In the ESG Era
Steve Mitnick is President of Lines Up, Inc., Executive Editor of Public Utilities Fortnightly, and co-author of a new book, “Front Lines to Power Lines,” and before that the author of “Women Leading Utilities, the Pioneers and Path to Today and Tomorrow,” “Lewis Latimer, the First Hidden Figure,” and “Lines Down: How We Pay, Use, Value Grid Electricity Amid the Storm.” Mitnick was formerly an expert witness in proceedings before the utility regulatory commissions of six states, the District of Columbia, the Federal Energy Regulatory Commission, and in Canada, and a faculty member at Georgetown University teaching undergraduate microeconomics, macroeconomics and statistics.
I haven't ever seen anything like this.
Regulated utilities have always endeavored to grasp what the public and its governmental representatives want and to respond accordingly. Some utilities do this with more skill than others, surely. In my experience, over a forty-three-year career, those that have been the most responsive to the general will, on environmental issues for instance, tend to be the most successful financially.
But this, what is going on now, is unprecedented. In what could be aptly called the ESG Era, utilities are being scored for their ethical performance, quite rigorously, quite comprehensively, by highly influential organizations. And these scores are directly driving the financial community to invest significantly more in the high scorers and significantly less in the low scorers.
As a result, utilities are responding with real urgency. They're accelerating and amplifying programs that will enhance their profiles, and better their scores. And they're taking every opportunity to demonstrate their tangible progress to date and to detail their plans to do much more in coming years.
This issue, ESG, is so big that the PUF team decided we should publish a special issue of Public Utilities Fortnightly on it. With the support of co-sponsors Moody's Investors Service, Dentons, CPS Energy, Tri-State G&T, and Guidehouse, and with the participation of many utility execs, you are holding the ESG Stories special issue in your hands (or staring at it on your screen).
Want to hear what San Diego Gas and Electric CEO Caroline Winn, NW Natural CEO David Anderson, Eversource VPs Catherine Finneran and Jeff Kotkin, CPS Energy CEO Paula Gold-Williams, and Tri-State G&T CEO Duane Highley, for starters, have to say about their companies' programs to excel with respect to ESG metrics? It's all here in this special issue along the perspectives of several other execs across the industry. Plus, the expert respected views of Morgan Stanley and Moody's on how ESG will drive and is already driving utility strategies.
Our industry was a natural target of ESG scorers and investors. Electric and natural gas utility service historically causes the emission of climate change gases. That we have reduced emissions so considerably this century has made a moderate impression on ESG investing at best. The voices that are the loudest of those focused on ESG, demand and expect net zero emissions or nearly so in a timeframe measured in years rather than decades.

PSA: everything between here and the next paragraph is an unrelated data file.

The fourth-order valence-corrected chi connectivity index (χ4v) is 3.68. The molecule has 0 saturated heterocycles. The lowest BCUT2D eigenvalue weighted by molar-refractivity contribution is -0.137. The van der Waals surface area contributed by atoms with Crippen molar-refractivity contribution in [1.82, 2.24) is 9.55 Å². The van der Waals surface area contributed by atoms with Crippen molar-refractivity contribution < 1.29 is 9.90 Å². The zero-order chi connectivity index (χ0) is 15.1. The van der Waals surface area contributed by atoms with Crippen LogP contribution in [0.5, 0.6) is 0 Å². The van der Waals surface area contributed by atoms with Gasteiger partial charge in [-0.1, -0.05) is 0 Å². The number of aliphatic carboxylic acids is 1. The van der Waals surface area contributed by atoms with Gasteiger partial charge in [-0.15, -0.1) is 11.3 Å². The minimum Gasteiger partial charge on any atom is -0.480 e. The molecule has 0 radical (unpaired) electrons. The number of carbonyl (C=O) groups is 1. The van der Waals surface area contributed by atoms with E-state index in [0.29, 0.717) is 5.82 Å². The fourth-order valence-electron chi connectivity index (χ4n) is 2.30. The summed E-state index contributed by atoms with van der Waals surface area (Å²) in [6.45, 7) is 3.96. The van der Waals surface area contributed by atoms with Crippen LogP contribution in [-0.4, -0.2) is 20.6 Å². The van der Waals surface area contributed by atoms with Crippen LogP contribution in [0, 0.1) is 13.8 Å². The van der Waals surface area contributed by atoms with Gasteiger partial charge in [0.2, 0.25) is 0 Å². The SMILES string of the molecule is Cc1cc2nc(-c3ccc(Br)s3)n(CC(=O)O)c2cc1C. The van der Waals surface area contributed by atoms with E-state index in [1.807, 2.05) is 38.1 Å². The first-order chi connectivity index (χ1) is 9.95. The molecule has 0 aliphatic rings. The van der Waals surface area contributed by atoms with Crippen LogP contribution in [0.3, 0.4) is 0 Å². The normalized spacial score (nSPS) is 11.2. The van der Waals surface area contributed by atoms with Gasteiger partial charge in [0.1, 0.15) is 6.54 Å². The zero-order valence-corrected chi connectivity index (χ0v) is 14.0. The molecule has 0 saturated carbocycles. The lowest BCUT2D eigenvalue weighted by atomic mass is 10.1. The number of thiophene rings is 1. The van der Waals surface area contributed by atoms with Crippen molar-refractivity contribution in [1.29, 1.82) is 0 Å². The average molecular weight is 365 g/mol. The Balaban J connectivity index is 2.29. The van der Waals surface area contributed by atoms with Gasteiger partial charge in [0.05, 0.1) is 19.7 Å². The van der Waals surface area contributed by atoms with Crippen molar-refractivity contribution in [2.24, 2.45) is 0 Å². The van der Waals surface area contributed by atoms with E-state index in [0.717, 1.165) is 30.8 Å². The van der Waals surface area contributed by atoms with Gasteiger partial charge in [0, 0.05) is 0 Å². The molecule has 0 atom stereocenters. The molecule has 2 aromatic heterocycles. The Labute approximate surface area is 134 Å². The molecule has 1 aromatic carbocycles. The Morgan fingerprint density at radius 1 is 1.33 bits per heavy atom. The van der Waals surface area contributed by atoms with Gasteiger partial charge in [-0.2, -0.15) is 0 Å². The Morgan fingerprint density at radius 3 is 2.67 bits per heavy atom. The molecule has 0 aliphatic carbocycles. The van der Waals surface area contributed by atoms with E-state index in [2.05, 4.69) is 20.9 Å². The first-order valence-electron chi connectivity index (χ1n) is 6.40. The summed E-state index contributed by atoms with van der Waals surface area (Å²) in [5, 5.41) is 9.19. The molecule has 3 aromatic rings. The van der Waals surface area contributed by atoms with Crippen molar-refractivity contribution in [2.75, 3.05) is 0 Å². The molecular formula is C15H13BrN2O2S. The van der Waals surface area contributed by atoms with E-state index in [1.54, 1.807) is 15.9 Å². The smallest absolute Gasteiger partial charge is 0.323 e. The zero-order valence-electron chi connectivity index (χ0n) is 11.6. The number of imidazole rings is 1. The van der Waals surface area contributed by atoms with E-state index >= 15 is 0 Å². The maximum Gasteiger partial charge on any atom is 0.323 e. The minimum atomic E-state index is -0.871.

Therefore, the dramatic emission cuts both underway and planned, as announced by our industry over the past twenty-four months or so, have the potential to dramatically affect our ESG scores. There may be few industries across our economy and indeed across the global economy that will perform as well over the next decade against the E environmental metrics of ESG.
The utilities industry is already a strong performer against the S social metrics and G governance metrics of ESG. In particular, though there is certainly enormous room for further improvement, utilities have relatively diverse workforces — including at senior levels and boards of directors — and have a proud track record of fostering diversity among its suppliers.
The breadth of ESG scoring is increasing as organizations throughout the financial community compete fiercely for the attention and the funds of course of socially conscious investors. Don't be surprised when ESG expands into how we set utility rates and bills. Because some of those folks who are scoring our utilities are considering our impact on utility customers with limited financial means. Shall the ESG scores also consider how utilities and utility regulators maintain and build upon present levels of utility service resilience?
This all means that in the ESG Era, these questions concern us all. Not long ago, ESG was primarily a matter for the financial and investor relations departments of utilities. Now it's clear that ESG is a matter for all of us in utility regulation and policy to understand and to integrate into our vision of the industry's transformation and future.
- ESG Powerfully — Electric utilities in the United States like American Electric Power, Arizona Public Service, Evergy, Northwestern Energy, PPL Corporation, WEC Energy Group, and Xcel Energy have quite decisively accelerated their progress on ESG priorities, through investment, innovation, and a clear intent to be recognized as leaders in ESG at the same time that they continue to deliver safe, reliable, and affordable utility service to the communities that depend upon them, powerfully.
- ESG Naturally — How do today's natural gas utilities find the right balance, rigorously addressing ESG priorities while continuing to meet the needs of the communities they serve via gas utility service? Leaders from CenterPoint Energy, Eversource, NiSource, NW Natural, and Sempra Energy (both at San Diego Gas & Electric and at the parent) take on directly how they are managing that balance.
- ESG Publicly — Here you will find conversations with CPS Energy CEO Paula Gold-Williams and Tri-State Generation and Transmission Association CEO Duane Highly. Moderated by Dentons' Clint Vince, they explain what is happening with ESG in their large service territories.